Published by Alison Cram

Categorised in Health & Wellbeing

What activities recall your childhood? Freewheeling downhill on your bicycle, perhaps, with your feet off the pedals and the wind in your hair? Singing along to a tune on the radio while you pretend your hairbrush is a microphone? Jumping into puddles just so you can make a splash?

I’ve been returning to my childhood in recent weeks, ever since a friend gave me a colouring book and set of pencils for my birthday.

I used to love colouring in when I was a kid – whether it was poster paints, felt tip pens or coloured pencils. But it’s one of those activities that you leave behind as you start studying for important exams, getting a job and other grown up things.

So I admit that when I first sat down with the book, pencils and pencil sharpener at the ready, I felt a little silly. Guilty even, at spending precious time off by doing something so childish. I was now a fifty-four year old woman for goodness’ sake and I was colouring in?

My hobbies are often things that have another purpose to them. Going for a walk (healthy), knitting (producing garments and accessories) or gardening (growing flowers and vegetables). But colouring in has no purpose at all, other than to produce pretty pictures that no-one else is going to see.

“Try it,” my friend had said, “I find it really relaxing.”

And you know what? She was absolutely right.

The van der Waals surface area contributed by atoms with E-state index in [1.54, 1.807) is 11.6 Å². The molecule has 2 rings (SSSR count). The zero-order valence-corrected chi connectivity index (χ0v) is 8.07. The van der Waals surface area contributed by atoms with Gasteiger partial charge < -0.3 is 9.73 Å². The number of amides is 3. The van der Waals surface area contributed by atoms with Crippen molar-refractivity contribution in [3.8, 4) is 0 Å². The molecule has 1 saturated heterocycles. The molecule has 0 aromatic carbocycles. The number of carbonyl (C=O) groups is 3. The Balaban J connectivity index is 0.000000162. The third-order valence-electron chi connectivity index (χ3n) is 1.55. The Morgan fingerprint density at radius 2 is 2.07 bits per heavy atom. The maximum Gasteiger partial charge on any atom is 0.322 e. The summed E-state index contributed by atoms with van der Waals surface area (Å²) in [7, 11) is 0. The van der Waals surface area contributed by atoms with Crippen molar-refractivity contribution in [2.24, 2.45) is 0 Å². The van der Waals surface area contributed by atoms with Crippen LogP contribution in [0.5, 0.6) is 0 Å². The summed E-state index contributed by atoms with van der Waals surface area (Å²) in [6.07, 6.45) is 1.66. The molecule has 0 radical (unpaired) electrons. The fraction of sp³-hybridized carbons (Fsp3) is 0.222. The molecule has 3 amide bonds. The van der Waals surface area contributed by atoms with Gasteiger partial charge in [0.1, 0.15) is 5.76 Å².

The great thing about a colouring book, as opposed to painting or drawing, is that I’m not confronted by a blank sheet of paper and under pressure to come up with something original. The picture is already there – all I need to do is pick which pretty shade of blue, green or pink I’m going to use to colour in the different shapes and watch the picture emerge on the page.

So what if I’m doing something with no bigger purpose? Turns out that doing something for the hell of it is just fine.

I’d forgotten that. As a carer there’s always something that needs to be done and I’ve lost touch with the ability to do something for the sheer fun of it.

So I recommend getting back in touch with your childhood self – whether that’s with a colouring book, a skipping rope or a ball of plasticine.  Go on, do something for the sheer fun of it!

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